In this sense, the sentence isn't there to be knowing but to incorporate the not-knowing when it becomes an aspect of literature, when it escapes the confines of ordinary, pragmatic language. Indeed, it is to the sentence that Blanchot turns to initially in the book from which we have just quoted. "When I find at the office where I work, these words, written by my secretary, in my memo book, "the head clerk called", my relationship with the words will be completely other than if I read the same sentence in The Castle. This indicates the sentence is of little importance initself if the same sentence can be used as a bureaucratic remark by the secretary and in one of the great works of modern writing. Some writers might insist that the sentence should be made literary. This is where someone like Nabokov meets Shklovsky. Nobody writing a few words on the memo pad would be likely to say "the head clerk called, and add, "apart from the lips, one of her chins, the smallest one but true, was the only mobile detail of her Buddha-like bulk." Nabokov's sentence insists on the literary; Kafka's does not. Blanchot's claim for Kafka's sentences would not often work for Nabokov's. But both Nabokov's books and Kafka's are works of literature. Literature takes place not in the sentence, necessarily, but in the context of the sentence, evident earlier in our claims concerning Paul Auster. The accumulation of those sentences, however simple or complex in themselves, leads to the literary work. Such an approach can allow us to avoid the anxieties of the perfect sentence and, for that matter, the perfect translation. When Kundera suggests, perhaps quite facetiously, that Fuentes has never read Kafka because he hasn't read him in German, we would be more inclined to say that someone who has read Metamorphosis in German but hasn't finished the story hasn't read Kafka. This might raise bigger questions over what constitutes reading - more complicated than most in the case of Kafka since so much of the work was not completely finished. Nevertheless, our claim is that reading is finally more contextual than textual, which is why for example we would prefer eight books by a translated author rather than one book with eight translations, each of which attend to different nuances of the writer's work, feeling that the other translators have somehow 'missed' something. Equally, we believe that the writer's fetishization of the sentence is a little suspect since the most simplest of sentences, as Blanchot notes, can exist in the most complex of works. What we seek is the accumulated weight of words, the existence of a sensibility. It is a sensibility at least as inclined to hesitancy as authority. Blanchot expresses it well, quoting Kafka saying: "my powers are not enough for even a single sentence...not one word, when I write, goes with another...my doubts surround each word even before I can make it out..." Blanchot says, "at this stage it is not the quality of the words that matters, but the possibility of speaking: that is what is at stake, that is what one experiences." (The Work of Fire). It is the extreme end of defamilarization, where the words seem to have nothing to do with the thoughts and feeling we possess, but somehow they must, however tentatively, find their expression.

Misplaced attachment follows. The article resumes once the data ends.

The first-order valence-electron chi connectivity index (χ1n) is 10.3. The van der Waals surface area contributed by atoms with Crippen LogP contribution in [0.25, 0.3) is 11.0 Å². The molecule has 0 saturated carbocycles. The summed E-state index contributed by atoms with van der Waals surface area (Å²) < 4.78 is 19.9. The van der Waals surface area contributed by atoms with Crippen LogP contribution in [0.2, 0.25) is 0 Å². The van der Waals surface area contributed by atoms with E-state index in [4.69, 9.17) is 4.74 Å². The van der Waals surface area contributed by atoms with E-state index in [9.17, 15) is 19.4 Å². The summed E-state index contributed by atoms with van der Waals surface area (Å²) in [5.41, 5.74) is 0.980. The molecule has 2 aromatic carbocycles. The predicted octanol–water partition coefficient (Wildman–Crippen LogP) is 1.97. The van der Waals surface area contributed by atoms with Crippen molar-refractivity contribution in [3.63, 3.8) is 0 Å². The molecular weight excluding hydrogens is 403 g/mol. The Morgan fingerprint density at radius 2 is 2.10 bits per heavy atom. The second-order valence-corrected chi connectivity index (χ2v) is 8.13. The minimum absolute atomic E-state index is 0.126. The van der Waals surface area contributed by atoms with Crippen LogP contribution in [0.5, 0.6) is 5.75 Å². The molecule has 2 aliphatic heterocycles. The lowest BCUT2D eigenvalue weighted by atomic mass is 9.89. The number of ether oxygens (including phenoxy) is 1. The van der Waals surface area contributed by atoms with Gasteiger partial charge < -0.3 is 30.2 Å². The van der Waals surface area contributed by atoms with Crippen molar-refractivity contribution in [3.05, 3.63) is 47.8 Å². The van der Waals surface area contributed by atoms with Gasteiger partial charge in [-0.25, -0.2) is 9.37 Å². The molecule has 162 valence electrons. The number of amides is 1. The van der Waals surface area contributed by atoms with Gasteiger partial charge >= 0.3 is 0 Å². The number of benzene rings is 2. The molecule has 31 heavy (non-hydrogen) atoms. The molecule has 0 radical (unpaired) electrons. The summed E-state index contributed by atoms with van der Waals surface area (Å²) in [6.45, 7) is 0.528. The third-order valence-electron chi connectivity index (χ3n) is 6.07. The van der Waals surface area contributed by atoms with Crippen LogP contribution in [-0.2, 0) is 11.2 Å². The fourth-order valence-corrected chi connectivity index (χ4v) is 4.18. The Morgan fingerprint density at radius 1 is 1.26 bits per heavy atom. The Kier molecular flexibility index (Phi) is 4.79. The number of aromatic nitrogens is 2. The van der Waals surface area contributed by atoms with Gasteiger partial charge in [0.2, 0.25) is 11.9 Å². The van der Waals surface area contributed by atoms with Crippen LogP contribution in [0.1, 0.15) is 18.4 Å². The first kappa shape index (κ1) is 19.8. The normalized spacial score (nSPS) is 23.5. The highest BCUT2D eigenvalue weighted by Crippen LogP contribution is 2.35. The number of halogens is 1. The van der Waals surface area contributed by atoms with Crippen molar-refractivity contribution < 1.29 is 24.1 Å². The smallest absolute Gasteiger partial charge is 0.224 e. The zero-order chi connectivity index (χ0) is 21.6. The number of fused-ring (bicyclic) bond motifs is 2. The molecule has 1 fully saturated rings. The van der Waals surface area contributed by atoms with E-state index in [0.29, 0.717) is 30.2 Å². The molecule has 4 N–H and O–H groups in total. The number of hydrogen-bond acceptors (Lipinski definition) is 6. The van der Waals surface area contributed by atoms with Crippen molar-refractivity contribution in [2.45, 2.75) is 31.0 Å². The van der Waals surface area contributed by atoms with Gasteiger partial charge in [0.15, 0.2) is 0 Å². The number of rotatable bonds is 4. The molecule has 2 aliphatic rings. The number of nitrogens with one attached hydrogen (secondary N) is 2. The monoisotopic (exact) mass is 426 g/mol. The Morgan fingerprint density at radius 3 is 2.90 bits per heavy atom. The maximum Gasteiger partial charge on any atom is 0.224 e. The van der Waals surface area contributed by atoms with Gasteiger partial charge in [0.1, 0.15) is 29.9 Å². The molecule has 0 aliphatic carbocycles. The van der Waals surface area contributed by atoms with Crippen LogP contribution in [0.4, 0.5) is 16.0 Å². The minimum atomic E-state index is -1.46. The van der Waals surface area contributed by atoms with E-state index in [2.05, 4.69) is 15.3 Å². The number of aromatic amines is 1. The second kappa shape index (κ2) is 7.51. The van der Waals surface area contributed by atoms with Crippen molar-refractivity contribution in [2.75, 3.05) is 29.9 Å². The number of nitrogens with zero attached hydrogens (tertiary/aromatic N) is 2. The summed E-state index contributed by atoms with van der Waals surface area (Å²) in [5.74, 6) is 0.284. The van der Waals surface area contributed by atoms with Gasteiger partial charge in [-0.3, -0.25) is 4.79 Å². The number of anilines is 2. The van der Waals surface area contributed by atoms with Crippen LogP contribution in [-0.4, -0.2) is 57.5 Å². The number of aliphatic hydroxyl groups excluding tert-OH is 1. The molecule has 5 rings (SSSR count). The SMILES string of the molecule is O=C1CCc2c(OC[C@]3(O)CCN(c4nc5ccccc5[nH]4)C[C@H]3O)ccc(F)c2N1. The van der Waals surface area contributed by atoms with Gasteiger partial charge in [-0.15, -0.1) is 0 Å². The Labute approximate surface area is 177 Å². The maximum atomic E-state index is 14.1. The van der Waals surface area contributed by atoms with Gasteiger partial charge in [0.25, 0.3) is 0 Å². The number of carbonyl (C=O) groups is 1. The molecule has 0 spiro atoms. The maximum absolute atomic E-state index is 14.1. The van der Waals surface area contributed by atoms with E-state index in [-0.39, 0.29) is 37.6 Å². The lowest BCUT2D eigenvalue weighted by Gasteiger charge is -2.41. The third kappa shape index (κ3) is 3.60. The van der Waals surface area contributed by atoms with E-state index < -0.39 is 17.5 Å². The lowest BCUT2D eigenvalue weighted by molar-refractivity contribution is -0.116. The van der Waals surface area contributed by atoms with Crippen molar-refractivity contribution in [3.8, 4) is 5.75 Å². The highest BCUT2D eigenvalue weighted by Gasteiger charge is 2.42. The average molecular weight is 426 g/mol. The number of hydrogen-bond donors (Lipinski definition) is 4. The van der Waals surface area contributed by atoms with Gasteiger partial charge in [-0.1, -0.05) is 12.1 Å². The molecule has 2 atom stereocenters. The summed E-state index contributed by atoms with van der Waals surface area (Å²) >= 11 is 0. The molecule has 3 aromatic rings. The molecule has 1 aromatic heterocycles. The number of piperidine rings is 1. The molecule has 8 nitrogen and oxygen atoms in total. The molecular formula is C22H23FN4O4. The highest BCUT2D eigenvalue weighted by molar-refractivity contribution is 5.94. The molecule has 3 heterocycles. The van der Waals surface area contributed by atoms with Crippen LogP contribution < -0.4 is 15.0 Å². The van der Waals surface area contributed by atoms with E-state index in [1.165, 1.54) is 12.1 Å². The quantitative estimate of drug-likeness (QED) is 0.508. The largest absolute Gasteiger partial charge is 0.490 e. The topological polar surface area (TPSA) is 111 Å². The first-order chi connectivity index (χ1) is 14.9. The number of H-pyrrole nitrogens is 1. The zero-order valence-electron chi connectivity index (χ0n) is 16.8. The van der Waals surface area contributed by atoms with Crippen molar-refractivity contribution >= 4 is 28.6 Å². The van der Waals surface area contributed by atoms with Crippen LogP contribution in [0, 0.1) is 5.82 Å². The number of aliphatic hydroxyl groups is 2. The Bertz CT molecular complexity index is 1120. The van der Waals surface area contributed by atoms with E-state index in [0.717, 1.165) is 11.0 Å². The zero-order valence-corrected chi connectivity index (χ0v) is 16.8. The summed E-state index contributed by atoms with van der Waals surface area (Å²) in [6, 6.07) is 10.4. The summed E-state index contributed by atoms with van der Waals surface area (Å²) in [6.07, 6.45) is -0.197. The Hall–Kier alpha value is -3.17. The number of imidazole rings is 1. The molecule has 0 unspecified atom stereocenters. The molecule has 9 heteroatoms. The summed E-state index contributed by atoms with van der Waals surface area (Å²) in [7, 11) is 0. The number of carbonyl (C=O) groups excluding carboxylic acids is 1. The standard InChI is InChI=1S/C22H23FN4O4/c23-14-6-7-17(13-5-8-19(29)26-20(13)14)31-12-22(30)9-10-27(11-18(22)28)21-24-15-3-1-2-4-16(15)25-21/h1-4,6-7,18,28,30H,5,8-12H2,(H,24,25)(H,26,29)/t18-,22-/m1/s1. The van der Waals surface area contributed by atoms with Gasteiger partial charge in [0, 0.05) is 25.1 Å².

© Tony McKibbin